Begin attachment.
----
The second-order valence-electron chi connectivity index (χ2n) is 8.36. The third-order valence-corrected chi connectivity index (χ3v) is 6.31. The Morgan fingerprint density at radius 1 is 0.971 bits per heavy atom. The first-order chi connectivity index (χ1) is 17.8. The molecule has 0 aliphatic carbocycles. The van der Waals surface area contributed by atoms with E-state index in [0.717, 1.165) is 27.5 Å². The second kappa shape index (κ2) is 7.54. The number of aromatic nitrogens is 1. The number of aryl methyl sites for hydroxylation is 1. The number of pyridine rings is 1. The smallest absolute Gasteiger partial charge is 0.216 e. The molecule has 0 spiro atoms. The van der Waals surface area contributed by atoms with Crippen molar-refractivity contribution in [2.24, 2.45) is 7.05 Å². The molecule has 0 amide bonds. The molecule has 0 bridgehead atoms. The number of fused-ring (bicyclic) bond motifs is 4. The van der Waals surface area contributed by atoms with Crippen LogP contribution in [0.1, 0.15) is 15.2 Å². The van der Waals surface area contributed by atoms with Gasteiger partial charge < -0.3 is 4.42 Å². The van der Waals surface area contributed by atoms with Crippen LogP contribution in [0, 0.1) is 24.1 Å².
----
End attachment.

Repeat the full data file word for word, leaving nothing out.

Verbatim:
The second-order valence-electron chi connectivity index (χ2n) is 8.36. The third-order valence-corrected chi connectivity index (χ3v) is 6.31. The Morgan fingerprint density at radius 1 is 0.971 bits per heavy atom. The first-order chi connectivity index (χ1) is 17.8. The molecule has 0 aliphatic carbocycles. The van der Waals surface area contributed by atoms with E-state index in [0.717, 1.165) is 27.5 Å². The second kappa shape index (κ2) is 7.54. The number of aromatic nitrogens is 1. The number of aryl methyl sites for hydroxylation is 1. The number of pyridine rings is 1. The smallest absolute Gasteiger partial charge is 0.216 e. The molecule has 0 spiro atoms. The van der Waals surface area contributed by atoms with Crippen molar-refractivity contribution in [2.24, 2.45) is 7.05 Å². The molecule has 0 amide bonds. The molecule has 0 bridgehead atoms. The number of fused-ring (bicyclic) bond motifs is 4. The van der Waals surface area contributed by atoms with Crippen LogP contribution in [0.1, 0.15) is 15.2 Å². The van der Waals surface area contributed by atoms with Gasteiger partial charge < -0.3 is 4.42 Å². The van der Waals surface area contributed by atoms with Crippen LogP contribution in [0, 0.1) is 24.1 Å².